Over the course of November through March, really through the winter, Lauren was working her at the walk and trot. By February, we started only walking her. She was so up every time, so over-responsive to every aid – especially contact – that it seemed the only thing to do was just to walk it out.
We lunged her, of course. Lauren rode her more and more, around the snowstorms and whenever she could. I rode whenever I could get down there. Bizzy stopped going into orbit the way she did in November and December every time Lauren put the leg on or gave a little bit of contact, but still she was spooky, tripping, looking for some little reason to scoot or jump. But still, it was all we could do to have a nice, contained, relaxed walk without someone holding her or walking alongside.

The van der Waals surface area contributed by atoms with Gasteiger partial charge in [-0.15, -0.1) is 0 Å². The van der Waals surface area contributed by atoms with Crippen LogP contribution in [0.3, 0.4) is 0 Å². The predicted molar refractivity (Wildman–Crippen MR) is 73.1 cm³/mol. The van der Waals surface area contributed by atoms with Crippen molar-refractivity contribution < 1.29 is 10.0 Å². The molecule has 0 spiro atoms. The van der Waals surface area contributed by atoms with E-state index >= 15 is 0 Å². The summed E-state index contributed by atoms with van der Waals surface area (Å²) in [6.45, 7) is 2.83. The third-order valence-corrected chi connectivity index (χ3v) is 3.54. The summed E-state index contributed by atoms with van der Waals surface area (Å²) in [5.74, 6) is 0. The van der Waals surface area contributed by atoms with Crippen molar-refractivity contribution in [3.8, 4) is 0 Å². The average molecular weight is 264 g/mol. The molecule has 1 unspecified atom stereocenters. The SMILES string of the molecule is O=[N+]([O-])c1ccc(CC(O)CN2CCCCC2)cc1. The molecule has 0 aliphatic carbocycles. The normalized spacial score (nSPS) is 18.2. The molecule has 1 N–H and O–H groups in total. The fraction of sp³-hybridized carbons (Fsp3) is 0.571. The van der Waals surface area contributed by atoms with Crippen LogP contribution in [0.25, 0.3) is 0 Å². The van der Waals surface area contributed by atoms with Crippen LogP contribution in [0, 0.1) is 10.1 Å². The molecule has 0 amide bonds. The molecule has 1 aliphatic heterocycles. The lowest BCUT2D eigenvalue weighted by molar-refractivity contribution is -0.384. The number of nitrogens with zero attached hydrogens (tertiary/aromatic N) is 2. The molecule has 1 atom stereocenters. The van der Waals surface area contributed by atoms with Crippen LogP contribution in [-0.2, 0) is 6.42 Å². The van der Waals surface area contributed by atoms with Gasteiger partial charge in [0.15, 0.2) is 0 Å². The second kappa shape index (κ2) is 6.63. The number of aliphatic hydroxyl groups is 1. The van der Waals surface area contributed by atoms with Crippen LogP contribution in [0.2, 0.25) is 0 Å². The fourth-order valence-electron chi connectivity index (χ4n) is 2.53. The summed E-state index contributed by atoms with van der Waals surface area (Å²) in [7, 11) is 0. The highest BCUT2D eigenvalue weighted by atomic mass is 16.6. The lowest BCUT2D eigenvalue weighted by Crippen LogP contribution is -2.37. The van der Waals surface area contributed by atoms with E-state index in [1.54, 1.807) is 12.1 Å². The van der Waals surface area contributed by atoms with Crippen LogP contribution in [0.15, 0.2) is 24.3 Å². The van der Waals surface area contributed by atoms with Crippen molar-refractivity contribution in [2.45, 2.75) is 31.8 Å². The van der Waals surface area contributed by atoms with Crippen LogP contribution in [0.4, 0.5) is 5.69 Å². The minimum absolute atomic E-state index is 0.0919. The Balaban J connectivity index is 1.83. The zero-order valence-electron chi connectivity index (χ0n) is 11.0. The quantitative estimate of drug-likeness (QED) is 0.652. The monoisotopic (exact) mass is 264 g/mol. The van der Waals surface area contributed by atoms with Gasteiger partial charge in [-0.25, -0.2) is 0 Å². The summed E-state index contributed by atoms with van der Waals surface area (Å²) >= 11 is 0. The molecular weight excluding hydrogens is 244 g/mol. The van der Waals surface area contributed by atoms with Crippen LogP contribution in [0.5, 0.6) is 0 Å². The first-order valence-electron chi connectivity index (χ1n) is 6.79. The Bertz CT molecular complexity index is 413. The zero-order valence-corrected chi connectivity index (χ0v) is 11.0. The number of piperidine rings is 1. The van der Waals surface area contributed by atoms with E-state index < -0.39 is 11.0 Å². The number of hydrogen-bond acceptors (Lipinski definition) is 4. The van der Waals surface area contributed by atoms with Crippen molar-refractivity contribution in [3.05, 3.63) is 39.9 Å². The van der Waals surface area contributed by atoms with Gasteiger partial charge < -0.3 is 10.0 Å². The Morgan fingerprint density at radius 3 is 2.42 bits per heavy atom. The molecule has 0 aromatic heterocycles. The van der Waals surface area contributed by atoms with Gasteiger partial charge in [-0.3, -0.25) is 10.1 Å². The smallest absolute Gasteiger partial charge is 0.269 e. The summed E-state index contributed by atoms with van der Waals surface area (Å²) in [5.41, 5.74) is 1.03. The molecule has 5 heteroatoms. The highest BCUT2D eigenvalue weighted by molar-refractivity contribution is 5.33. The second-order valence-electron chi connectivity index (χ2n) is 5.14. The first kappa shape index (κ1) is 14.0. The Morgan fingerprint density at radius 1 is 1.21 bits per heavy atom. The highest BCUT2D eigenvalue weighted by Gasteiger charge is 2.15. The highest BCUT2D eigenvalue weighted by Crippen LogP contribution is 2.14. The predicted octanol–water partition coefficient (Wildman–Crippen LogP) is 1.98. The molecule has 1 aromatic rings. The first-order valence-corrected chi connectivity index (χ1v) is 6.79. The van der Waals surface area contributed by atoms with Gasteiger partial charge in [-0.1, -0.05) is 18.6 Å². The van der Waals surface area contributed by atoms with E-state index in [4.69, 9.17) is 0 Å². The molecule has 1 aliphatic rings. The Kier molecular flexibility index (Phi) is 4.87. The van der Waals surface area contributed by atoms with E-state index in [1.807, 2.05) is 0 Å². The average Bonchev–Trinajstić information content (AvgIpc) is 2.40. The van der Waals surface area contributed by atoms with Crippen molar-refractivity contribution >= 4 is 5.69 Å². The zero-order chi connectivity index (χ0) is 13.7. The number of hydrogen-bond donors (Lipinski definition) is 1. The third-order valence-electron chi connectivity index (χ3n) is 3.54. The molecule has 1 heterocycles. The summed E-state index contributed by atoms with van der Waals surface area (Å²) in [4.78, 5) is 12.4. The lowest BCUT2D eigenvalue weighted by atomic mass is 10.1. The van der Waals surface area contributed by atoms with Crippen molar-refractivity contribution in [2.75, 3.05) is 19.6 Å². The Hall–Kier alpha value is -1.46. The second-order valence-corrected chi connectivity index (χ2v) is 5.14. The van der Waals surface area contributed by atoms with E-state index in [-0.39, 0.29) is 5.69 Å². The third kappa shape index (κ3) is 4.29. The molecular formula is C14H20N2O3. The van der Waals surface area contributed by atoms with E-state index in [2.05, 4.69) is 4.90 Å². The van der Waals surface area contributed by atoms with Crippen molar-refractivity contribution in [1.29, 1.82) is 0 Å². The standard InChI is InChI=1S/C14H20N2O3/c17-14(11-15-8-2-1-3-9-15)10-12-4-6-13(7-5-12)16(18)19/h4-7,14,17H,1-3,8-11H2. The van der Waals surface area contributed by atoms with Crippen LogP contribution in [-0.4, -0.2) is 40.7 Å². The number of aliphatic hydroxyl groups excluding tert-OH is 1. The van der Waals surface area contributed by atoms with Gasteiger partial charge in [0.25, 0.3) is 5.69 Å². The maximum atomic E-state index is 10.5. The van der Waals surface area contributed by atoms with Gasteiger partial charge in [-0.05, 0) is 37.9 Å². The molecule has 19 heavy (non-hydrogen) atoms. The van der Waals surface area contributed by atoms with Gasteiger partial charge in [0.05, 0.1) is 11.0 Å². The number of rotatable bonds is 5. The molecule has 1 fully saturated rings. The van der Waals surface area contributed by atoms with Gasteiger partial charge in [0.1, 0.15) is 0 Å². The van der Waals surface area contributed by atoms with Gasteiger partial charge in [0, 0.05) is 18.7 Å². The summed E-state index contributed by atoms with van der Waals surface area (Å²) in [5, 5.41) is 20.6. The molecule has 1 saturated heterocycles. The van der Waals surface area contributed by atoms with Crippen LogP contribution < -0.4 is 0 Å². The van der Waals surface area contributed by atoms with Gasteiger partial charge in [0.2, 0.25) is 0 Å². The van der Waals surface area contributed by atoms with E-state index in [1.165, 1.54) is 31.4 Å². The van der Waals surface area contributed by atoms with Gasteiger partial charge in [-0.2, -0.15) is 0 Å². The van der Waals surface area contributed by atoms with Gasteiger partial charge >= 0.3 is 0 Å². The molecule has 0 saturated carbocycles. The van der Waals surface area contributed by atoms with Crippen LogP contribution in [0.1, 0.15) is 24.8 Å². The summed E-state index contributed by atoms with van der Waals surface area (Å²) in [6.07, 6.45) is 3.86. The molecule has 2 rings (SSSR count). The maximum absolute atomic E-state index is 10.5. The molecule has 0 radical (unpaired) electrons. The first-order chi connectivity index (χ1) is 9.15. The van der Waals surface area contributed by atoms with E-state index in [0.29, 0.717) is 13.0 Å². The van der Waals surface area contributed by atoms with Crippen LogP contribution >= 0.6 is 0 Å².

The idea was (and this is echoed in everything you read about bringing Thoroughbreds off the track): Let her walk and relax. Let her realize we’re not going to ask for a single other thing. Let her do this in the worst months for horses – the months when their backs are cold (hence all the bucking and broncing on the lunge, kicking out and stretching out that back), the months when some horses are nervy anyway.
The idea was for me to know all I was going to do was walk. And her to know all she was going to do was walk. And then, through that, learn to accept a little bit of pressure on her mouth, a little bit of leg now and then.
Along with lots and lots of scratches on the neck and praise, telling her she was a good, good girl.